For six years, Watchfinder, a U.K.-based global buyer and seller of pre-owned luxury watches, split the role of DevOps between application development and management of a virtual infrastructure environment. But the company’s ambitious growth plans, which included expansion to the U.S. earlier this year and an expected doubling of monthly watch sales, required IT director Jonathan Gill to think differently.
His plan was to find efficiencies in operations so that more resources could be dedicated to development.
“We’ve grown rapidly over the past couple of years, and my team has been expanding, but not on the infrastructure side — only developers,” he says.
To align with the company’s goals, Gill turned to a platform-as-a-service (PaaS) offering, a cloud-based system that eliminates the need for hands-on attention to the underlying architecture of an application environment. The PaaS setup provides development and deployment services, as well as a variety of runtime middleware services to facilitate the construction, testing and operation of applications.
Big tech players — including Amazon, Google, IBM and Microsoft, among others — have entered the PaaS market, creating platforms that free customers from the heavy lifting of architecture configuration, deployment and management to focus more fully on development of core applications.
Gill’s team, for example, migrated away from its Amazon infrastructure-as-a-service (IaaS) virtual server environment to Microsoft’s Azure PaaS offering. DevOps team members now concentrate on creating applications that provide a competitive business advantage, such as a reimagined database that can quickly generate real-time sales quotes.
Moving away from a single SQL Server setup, the team has developed an application that logs all of the company’s purchases and sales of watches and uses Hadoop clusters to analyze them along with market activity, historical trends and other data, and then taps Azure’s Machine Learning Studio to automatically generate quotes for customers who want to sell watches.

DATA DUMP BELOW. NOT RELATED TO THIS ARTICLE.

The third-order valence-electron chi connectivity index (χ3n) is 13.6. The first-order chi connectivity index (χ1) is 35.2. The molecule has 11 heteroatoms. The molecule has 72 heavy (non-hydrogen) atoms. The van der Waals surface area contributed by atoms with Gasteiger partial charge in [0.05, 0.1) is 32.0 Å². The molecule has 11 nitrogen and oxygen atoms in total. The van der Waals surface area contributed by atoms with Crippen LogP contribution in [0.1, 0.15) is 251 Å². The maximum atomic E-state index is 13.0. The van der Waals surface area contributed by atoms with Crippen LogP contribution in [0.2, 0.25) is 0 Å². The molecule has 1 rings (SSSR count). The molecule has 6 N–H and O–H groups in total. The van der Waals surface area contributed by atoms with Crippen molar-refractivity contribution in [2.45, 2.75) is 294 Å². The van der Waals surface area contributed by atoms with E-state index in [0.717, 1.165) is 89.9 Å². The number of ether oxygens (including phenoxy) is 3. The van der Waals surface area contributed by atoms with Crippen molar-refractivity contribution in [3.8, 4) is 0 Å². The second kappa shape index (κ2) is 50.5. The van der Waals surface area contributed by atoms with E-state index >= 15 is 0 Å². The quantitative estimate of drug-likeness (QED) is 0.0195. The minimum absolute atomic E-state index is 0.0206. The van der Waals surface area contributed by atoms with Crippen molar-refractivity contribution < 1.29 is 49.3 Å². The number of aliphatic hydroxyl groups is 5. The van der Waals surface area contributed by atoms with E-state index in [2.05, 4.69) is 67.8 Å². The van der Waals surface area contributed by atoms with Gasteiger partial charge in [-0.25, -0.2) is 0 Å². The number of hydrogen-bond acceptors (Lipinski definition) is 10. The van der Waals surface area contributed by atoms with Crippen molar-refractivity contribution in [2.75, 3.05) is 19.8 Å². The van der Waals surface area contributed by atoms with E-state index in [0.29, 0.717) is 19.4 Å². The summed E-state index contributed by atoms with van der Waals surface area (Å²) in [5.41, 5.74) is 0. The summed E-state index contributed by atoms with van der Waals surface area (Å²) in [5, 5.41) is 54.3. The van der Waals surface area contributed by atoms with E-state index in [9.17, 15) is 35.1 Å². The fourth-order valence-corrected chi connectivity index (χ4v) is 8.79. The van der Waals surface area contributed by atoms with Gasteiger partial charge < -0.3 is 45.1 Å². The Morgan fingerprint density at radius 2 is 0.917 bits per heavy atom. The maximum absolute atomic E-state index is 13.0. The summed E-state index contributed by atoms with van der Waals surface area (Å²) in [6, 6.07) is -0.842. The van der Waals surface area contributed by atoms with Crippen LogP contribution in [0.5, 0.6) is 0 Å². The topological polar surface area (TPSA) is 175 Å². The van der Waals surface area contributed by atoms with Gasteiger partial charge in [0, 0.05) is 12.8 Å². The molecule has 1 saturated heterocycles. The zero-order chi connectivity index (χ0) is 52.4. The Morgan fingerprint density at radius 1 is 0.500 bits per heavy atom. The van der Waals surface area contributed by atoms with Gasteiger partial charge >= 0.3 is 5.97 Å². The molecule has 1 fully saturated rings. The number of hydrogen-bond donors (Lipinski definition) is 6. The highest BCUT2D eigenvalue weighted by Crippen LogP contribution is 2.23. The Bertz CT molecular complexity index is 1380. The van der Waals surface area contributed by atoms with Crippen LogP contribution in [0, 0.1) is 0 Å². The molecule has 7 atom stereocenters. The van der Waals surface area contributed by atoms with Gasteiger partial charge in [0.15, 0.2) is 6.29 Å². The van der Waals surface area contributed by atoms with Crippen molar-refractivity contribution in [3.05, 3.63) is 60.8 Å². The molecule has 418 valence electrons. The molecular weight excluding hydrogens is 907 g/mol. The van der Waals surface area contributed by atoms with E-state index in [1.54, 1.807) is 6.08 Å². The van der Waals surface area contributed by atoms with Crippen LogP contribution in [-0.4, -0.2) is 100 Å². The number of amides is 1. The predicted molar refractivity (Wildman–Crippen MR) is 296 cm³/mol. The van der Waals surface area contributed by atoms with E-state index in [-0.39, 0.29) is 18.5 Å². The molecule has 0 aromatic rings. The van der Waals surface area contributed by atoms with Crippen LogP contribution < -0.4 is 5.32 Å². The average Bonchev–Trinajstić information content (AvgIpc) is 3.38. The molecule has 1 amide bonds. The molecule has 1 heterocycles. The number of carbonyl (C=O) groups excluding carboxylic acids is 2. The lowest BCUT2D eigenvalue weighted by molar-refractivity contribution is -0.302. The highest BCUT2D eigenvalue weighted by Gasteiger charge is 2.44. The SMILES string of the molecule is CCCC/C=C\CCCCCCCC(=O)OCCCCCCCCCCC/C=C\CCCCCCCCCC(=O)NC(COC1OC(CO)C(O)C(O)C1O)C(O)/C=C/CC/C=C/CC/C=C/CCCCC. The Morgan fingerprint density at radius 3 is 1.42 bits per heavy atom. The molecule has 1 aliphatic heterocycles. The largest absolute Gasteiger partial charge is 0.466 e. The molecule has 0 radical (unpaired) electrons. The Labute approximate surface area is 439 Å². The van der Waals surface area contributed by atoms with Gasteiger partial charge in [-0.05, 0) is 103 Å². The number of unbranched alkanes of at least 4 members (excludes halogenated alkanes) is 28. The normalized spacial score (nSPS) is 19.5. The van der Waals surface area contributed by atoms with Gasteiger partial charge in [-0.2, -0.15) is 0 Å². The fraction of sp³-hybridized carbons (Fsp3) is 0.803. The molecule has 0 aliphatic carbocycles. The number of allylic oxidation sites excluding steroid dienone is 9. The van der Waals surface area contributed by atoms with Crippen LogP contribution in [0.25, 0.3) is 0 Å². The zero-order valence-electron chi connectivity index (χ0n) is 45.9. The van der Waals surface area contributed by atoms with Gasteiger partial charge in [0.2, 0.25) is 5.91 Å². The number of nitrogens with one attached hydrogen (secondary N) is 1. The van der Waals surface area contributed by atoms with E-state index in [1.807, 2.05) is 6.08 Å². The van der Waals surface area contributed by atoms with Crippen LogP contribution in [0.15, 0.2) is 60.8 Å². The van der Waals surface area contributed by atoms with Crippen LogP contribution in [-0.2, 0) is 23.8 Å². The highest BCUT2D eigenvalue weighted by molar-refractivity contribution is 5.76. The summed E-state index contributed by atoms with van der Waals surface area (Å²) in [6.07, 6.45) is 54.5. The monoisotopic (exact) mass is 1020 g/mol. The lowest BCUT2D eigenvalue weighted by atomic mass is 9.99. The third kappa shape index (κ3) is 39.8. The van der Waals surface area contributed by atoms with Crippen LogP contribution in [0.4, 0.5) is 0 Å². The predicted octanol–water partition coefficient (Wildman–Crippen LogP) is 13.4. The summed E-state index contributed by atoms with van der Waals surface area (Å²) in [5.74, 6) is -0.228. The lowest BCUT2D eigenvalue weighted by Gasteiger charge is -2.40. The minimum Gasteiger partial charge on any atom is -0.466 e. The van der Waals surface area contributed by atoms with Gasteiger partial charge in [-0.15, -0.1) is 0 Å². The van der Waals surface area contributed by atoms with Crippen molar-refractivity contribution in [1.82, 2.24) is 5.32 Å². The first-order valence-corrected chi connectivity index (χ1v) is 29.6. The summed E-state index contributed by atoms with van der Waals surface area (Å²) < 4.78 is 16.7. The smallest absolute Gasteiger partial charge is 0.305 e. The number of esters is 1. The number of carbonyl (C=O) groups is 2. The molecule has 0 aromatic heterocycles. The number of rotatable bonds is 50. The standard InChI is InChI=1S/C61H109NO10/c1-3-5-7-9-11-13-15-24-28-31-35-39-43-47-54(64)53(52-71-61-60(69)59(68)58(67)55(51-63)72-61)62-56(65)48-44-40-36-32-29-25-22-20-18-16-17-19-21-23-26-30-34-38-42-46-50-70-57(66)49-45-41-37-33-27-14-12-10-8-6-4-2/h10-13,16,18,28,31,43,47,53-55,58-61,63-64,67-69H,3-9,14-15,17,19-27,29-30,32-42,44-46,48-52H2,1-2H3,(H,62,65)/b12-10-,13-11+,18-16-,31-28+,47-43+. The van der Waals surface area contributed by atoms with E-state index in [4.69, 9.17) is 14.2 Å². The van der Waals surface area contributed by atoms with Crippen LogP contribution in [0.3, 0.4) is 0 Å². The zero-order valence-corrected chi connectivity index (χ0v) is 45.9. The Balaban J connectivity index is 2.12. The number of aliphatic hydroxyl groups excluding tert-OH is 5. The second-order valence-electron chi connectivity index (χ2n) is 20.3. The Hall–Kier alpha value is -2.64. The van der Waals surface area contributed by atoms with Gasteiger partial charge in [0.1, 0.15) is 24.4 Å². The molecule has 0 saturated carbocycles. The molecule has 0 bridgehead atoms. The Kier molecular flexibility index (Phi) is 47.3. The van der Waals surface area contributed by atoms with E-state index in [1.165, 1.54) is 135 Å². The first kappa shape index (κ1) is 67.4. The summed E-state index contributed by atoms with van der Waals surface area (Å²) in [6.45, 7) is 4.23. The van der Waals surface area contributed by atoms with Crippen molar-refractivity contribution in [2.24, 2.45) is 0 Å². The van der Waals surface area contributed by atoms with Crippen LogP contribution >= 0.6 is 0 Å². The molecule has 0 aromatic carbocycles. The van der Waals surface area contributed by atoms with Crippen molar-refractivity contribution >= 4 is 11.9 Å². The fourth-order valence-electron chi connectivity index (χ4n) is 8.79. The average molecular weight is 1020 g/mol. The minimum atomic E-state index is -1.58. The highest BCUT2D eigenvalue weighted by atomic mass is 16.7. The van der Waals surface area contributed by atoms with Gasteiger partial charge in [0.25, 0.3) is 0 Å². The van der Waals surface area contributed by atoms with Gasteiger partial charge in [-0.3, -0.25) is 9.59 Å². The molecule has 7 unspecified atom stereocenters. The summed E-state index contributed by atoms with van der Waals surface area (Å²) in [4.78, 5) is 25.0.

The data also is used to populate a catalog for buyers. “Because each watch is unique, with its own model number and origin, none of the off-the-shelf databases worked for us and we wanted to bring in more automation,” Gill says. Now, he says, 85% of the day-to-day quote-generating process can be done automatically.
Because Watchfinder was already an entrenched Microsoft shop, Azure was a natural fit and the transition was smoother — and less expensive — than moving to a new platform, says Gill, noting that Azure’s approach makes sense to his DevOps team.
Rob Enderle, principal analyst at Enderle Group, says businesses that are considering PaaS need to evaluate their platform requirements, their existing talent pool and their expected rate of growth in order to identify the offering that’s right for them.
Getting the most from your PaaS system
1. Make sure your team is comfortable with the platform. Build in time before the PaaS migration for your DevOps team to test-drive the features of your chosen platform. If necessary, hire new employees or consultants who are experienced with that platform and can show you the ropes.
2. Map out your PaaS goals. Consider what efficiencies you’ll gain — such as more freedom for operations teams, access to services that will provide a competitive advantage or a way to develop and reuse modules. Then make sure the PaaS option you’ve chosen supports those goals.
3. Document an exit strategy. Your PaaS plans might not work out or you might decide you’d rather bring some applications back in-house. Make sure you’ve accounted for that possibility in your contract with your PaaS vendor. Also, as you add services, consider what would happen if your application had to be moved to another platform or back in-house. How would you retain or re-create that functionality?
While Microsoft is a more recent entry into the PaaS marketplace, it has gained traction among enterprise users, according to Enderle. “Microsoft has made Azure its business,” he says, adding the company’s large footprint gave it an easy path to the top tier.
Other companies, such as Amazon and Google, aren’t focusing on PaaS yet. “Amazon’s primary business is still being a retailer, and Google’s primary revenue source is selling information to others. They aren’t focused on making money off of enterprise cloud services,” Enderle says.
He says IBM’s Bluemix is an interesting up-and-coming PaaS offering because it is bolstered by IBM’s $2 billion acquisition of SoftLayer’s cloud-based platform. “PaaS is much closer to IBM’s core business than it is to Amazon’s,” Enderle says.